Lenticular Sheet (large squares)

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Lenticular Sheet (large squares)
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Pretend to be a fly as you look through this flat, flexible sheet of magnifying lenses. Each of the 63 squares forms a fairly powerful lens, creating a fisheye effect, like looking through the wrong end of a telescope. Look closely at each lens and you’ll see minute concentric circular ridges, which look like fingerprints, but are a marvel of optical engineering. Compared to conventional spherical lenses, this type of lens, called a Fresnel, reduces the amount of material required, by creating these ridges known as ‘Fresnel zones’. Closer to the centre they form more oblique angles, getting thinner, flatter, and more widely spaced, capturing more light. The angled ridges focus and condense the light into one point, and magnify without the need for a thick and heavy lens.

The Fresnel lens is named for its inventor, French physicist Augustin Jean Fresnel, and is pronounced frayNEL. He studied light and optics in the 19th century, inventing lighthouse lenses which could throw a beam for many miles. Glass Fresnel lenses also are used in theatre lamps, called simply ‘Fresnels’. Their use for image projection reduces quality, so they are often used only where image quality is not so important, or as an alternative to the bulk or cost of a solid lens.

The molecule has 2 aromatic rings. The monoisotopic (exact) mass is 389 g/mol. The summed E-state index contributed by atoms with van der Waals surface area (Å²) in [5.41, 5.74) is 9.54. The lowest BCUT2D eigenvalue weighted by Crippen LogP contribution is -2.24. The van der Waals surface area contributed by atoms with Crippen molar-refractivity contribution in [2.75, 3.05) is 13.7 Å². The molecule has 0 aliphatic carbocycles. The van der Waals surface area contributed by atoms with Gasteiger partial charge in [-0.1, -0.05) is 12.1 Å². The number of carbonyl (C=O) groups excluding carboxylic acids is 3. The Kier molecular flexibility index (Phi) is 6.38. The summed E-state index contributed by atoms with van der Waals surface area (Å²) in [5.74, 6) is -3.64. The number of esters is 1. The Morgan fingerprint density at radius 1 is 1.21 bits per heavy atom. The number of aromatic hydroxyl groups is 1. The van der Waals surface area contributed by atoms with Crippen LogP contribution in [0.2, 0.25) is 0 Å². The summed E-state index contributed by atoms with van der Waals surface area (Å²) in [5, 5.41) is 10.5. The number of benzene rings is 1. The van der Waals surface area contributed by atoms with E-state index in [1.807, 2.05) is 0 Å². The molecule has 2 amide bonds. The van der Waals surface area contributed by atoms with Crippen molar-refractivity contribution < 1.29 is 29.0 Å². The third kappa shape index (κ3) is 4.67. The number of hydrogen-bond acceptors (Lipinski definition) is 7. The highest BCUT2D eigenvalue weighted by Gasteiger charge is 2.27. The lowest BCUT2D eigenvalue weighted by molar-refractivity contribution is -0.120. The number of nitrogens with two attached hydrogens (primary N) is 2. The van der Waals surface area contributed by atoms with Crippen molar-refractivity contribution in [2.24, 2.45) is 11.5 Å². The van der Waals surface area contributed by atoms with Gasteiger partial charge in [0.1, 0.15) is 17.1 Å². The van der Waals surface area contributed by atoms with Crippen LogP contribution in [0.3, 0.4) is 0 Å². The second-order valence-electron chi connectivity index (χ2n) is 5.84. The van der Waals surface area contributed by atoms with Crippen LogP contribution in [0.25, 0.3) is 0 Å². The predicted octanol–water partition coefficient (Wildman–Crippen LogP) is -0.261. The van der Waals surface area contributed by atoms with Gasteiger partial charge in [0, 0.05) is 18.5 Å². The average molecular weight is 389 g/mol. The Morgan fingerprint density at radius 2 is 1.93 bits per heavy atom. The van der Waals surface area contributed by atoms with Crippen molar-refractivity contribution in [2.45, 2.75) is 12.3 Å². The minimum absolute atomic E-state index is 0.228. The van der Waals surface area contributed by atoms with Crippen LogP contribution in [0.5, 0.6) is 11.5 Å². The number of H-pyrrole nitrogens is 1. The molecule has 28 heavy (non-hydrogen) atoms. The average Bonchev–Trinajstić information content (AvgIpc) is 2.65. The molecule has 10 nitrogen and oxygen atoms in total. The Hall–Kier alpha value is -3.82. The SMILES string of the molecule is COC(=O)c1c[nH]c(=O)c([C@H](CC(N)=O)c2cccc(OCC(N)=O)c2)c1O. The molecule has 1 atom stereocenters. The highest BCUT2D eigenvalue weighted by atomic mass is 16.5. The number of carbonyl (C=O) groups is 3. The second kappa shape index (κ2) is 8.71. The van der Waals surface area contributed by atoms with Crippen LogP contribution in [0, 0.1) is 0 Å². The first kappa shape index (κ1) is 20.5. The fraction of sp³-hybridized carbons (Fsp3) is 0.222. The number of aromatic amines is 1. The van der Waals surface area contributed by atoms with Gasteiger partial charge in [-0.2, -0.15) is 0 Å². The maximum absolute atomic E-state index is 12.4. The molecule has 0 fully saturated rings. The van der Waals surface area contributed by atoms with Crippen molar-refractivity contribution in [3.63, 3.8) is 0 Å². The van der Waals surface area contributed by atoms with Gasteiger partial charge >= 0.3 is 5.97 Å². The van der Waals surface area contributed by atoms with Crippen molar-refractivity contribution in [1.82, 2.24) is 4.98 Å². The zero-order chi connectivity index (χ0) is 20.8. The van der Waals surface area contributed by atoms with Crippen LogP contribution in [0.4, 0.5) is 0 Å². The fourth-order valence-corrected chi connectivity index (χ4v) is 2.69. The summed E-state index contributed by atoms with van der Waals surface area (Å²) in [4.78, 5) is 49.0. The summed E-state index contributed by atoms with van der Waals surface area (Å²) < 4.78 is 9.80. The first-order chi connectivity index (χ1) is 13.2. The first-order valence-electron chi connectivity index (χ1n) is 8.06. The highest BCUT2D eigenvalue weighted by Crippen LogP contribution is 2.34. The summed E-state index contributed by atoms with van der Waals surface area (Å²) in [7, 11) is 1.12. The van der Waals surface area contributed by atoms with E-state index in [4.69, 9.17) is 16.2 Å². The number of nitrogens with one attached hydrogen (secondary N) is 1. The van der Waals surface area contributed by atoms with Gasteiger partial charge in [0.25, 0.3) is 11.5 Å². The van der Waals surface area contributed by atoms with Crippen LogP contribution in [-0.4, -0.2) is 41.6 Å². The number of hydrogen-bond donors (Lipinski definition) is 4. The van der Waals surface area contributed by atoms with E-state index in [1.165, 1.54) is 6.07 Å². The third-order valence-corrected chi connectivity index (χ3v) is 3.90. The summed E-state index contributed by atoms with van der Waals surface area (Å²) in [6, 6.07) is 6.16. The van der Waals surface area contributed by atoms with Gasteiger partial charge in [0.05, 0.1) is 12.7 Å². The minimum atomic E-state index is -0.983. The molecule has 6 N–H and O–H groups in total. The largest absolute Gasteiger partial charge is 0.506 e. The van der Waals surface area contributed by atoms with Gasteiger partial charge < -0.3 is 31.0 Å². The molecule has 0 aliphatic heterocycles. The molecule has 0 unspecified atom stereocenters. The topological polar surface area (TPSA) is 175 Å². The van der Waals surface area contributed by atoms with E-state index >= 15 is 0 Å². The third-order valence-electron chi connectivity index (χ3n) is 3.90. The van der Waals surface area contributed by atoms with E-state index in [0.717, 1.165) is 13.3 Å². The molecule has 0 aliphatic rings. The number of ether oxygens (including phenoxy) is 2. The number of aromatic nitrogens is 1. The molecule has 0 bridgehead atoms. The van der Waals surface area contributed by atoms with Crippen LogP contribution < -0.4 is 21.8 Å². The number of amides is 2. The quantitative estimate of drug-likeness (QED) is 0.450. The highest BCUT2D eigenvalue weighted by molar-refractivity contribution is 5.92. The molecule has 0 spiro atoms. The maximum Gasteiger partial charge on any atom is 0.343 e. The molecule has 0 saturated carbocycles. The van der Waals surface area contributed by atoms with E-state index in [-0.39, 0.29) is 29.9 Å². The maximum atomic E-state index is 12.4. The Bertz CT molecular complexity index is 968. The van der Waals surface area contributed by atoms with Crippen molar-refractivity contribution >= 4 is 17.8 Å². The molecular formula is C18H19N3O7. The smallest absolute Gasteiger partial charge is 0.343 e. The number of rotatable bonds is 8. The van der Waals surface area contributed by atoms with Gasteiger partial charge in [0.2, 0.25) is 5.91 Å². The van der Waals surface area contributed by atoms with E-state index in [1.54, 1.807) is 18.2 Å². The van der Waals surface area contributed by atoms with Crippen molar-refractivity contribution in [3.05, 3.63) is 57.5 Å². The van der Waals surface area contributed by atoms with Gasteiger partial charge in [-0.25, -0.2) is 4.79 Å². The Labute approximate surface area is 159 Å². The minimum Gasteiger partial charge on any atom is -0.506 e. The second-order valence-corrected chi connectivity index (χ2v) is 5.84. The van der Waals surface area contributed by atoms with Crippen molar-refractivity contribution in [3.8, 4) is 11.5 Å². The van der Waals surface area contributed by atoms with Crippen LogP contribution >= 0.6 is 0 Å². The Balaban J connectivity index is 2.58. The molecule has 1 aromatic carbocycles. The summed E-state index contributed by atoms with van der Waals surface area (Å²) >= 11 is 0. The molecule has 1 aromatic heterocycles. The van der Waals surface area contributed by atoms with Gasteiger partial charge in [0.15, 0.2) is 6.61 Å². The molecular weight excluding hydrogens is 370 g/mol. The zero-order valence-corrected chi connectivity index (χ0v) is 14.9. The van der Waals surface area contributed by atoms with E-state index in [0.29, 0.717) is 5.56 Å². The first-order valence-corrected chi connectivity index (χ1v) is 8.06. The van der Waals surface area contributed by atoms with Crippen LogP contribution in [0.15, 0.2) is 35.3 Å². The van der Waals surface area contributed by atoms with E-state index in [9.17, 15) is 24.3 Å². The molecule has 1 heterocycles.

Cheap, multiple Fresnel lenses like this PVC example are stamped or moulded on transparent plastic and light enough to stick to a window, fish tank or light source with tape. In this form, they’re mainly a novelty or decorative item for looking or taking photographs through; but since this type of plastic lens can be made far larger than glass ones, they are increasingly used to concentrate sunlight for heating in solar devices.

Sample ID: 461


Clear | Condenser | Flexible | Fresnel | Lens | Optical | Plastic | PVC | Sheet | Transparent

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